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Sirens & Gavels

Immunity for addicts seeking overdose help

OLYMPIA — Gov. Chris Gregoire on Wednesday signed into law a measure that makes Washington the second state in the nation to have a law granting some legal immunity to people who call to report a drug overdose.

The measure, passed by the Legislature last month, takes effect in June. New Mexico has had a similar law since 2007.

Under the measure, people who seek help for someone suffering a drug overdose would not face prosecution for possession of drugs, but the person could still be charged with the manufacturing or sale of drugs. The measure also exempts the person suffering the overdose from prosecution, and anyone for whom the evidence is gained only because medical assistance was called.

“We’re going to save lives,” Rep. Roger Goodman, D-Kirkland, told Senate sponsor, Sen. Rosa Franklin, D-Tacoma, after the bill signing.


The bill also allows people to use the drug naloxone, which counteracts the effects of overdose, without fear of prosecution if it’s used to help a person suffering an overdose.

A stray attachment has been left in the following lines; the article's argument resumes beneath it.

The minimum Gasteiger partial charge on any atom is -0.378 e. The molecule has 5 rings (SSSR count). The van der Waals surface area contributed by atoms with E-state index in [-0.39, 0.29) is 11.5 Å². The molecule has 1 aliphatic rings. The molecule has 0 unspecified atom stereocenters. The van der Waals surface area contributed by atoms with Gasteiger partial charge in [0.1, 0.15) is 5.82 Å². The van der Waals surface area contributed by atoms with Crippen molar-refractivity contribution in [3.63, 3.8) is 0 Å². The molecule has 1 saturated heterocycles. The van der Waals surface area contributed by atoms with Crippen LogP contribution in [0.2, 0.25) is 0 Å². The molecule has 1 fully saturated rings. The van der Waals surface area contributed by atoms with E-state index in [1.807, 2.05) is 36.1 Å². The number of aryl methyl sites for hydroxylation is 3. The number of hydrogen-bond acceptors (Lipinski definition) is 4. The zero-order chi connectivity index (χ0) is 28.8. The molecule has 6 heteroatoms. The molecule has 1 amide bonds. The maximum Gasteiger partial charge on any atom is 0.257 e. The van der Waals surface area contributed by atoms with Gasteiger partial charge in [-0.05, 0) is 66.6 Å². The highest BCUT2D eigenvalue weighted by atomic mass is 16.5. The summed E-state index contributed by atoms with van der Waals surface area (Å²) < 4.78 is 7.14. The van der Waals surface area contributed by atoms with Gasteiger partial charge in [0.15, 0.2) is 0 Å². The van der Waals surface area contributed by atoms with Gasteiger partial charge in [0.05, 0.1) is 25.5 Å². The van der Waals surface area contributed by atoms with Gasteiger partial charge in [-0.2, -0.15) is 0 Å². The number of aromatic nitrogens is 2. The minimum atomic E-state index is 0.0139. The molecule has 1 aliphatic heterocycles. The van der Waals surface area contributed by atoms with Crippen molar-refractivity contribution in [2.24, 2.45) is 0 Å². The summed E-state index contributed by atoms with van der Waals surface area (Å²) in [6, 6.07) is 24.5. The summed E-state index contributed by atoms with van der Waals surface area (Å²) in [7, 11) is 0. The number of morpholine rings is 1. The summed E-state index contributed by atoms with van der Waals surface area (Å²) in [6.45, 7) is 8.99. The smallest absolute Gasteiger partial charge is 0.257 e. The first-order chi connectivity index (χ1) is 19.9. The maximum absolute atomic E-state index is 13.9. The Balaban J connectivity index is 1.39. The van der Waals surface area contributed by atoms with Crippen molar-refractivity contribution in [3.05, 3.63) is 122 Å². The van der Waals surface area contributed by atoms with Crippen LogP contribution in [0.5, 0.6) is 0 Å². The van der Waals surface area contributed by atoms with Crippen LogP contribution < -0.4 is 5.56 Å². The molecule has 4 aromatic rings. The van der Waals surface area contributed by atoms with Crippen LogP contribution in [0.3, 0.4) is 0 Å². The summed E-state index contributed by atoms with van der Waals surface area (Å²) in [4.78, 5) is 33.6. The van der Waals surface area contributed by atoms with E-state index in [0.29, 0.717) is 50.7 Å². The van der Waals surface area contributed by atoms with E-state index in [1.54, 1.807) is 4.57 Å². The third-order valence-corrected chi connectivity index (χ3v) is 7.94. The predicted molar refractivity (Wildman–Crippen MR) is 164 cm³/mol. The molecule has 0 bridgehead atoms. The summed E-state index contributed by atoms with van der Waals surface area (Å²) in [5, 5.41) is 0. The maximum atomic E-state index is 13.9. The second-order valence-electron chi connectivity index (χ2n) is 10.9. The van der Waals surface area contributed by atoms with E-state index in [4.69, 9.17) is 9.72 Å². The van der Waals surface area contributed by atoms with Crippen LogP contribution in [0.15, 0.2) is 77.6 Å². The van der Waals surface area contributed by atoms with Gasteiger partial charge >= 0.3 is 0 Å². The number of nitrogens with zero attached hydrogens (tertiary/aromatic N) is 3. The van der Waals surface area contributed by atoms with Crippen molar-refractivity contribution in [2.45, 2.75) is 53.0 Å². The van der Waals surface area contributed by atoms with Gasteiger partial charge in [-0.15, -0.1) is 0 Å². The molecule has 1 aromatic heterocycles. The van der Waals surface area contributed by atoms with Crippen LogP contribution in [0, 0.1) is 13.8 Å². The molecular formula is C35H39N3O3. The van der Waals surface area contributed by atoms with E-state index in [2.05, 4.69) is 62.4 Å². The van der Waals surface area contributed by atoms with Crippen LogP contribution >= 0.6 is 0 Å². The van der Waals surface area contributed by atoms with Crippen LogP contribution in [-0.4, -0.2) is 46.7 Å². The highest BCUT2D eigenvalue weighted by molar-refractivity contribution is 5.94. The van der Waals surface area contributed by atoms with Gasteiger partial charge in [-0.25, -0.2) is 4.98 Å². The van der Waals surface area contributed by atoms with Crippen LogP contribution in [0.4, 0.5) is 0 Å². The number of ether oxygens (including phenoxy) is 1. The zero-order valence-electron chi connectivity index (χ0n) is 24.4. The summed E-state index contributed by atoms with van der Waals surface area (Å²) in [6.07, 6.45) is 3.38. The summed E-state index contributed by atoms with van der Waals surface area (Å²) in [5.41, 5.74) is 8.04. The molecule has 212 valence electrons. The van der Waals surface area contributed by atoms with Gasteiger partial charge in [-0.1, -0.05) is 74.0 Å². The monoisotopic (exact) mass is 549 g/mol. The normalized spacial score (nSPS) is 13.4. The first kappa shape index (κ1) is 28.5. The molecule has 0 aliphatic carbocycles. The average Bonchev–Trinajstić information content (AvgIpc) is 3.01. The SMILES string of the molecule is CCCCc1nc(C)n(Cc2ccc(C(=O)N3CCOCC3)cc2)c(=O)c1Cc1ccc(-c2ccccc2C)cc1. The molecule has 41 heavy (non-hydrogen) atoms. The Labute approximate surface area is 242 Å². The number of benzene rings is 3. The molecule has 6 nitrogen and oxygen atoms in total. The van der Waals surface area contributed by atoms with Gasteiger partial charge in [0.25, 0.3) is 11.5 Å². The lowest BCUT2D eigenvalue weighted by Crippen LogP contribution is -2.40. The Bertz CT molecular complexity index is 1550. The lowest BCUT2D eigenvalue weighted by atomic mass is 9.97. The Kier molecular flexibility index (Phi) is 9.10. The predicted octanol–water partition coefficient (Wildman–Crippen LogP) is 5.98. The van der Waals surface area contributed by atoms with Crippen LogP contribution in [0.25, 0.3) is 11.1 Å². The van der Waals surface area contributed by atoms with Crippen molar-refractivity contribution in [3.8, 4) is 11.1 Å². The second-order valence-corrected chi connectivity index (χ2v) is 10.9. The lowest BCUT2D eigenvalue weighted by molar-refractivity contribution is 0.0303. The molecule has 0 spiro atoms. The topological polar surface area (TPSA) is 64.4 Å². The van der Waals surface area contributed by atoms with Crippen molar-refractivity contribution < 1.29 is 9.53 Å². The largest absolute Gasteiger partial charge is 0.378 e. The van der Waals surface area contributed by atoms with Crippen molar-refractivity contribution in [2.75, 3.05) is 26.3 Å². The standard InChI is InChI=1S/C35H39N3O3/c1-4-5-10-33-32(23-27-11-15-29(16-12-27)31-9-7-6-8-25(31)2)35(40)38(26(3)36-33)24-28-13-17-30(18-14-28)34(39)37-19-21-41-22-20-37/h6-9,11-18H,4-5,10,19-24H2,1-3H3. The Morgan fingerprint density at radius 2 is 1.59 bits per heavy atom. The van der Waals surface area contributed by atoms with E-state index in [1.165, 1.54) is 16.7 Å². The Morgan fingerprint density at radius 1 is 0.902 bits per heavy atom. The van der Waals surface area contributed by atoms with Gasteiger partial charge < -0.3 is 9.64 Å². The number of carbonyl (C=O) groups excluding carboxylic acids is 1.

There were 820 unintentional fatal drug overdoses in 2008 in Washington state, more than double the 403 in 1999, according to the state Department of Health.

Supporters said states need to do all they can to try ensure that people call 911 quickly when someone is having an overdose.

“It might take the fear out of calling for help,” Franklin said.

Don Pierce, executive director of the Washington Association of Sheriffs and Police Chiefs, said his group was opposed to the original bill introduced last year, but became supportive of it this year once it was narrowed to ensure that those who supply drugs could still be prosecuted.

“What it came down to for us is that if it can save a few lives, it’s worth it,” he said.

Hawaii, Massachusetts, Minnesota and Rhode Island are also considering similar measures this year, according to the National Conference of State Legislatures.

Alaska and Maryland have laws that allow calling 911 to be considered as a “mitigating factor” in any prosecution or sentencing for the person calling 911 or the overdose victim, but they can still be arrested and prosecuted for simple drug possession at the scene of an overdose.

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The measure is Senate Bill 5516.


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